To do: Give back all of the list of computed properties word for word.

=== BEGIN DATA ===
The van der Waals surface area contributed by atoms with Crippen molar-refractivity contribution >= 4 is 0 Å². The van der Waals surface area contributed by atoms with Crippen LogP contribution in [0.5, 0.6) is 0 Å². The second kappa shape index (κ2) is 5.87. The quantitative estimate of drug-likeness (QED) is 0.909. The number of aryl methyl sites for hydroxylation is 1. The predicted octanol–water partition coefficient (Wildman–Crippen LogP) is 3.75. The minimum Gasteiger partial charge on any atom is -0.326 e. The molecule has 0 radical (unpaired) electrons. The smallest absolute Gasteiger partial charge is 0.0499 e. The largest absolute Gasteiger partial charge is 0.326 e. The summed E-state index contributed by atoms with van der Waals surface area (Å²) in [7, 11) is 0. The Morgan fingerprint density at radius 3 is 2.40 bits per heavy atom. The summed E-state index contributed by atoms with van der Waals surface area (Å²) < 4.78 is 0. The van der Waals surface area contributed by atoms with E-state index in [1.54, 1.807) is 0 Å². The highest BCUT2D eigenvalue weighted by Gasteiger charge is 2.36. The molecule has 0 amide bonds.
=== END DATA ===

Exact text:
The van der Waals surface area contributed by atoms with Crippen molar-refractivity contribution >= 4 is 0 Å². The van der Waals surface area contributed by atoms with Crippen LogP contribution in [0.5, 0.6) is 0 Å². The second kappa shape index (κ2) is 5.87. The quantitative estimate of drug-likeness (QED) is 0.909. The number of aryl methyl sites for hydroxylation is 1. The predicted octanol–water partition coefficient (Wildman–Crippen LogP) is 3.75. The minimum Gasteiger partial charge on any atom is -0.326 e. The molecule has 0 radical (unpaired) electrons. The smallest absolute Gasteiger partial charge is 0.0499 e. The largest absolute Gasteiger partial charge is 0.326 e. The summed E-state index contributed by atoms with van der Waals surface area (Å²) in [7, 11) is 0. The Morgan fingerprint density at radius 3 is 2.40 bits per heavy atom. The summed E-state index contributed by atoms with van der Waals surface area (Å²) < 4.78 is 0. The van der Waals surface area contributed by atoms with E-state index in [1.54, 1.807) is 0 Å². The highest BCUT2D eigenvalue weighted by Gasteiger charge is 2.36. The molecule has 0 amide bonds.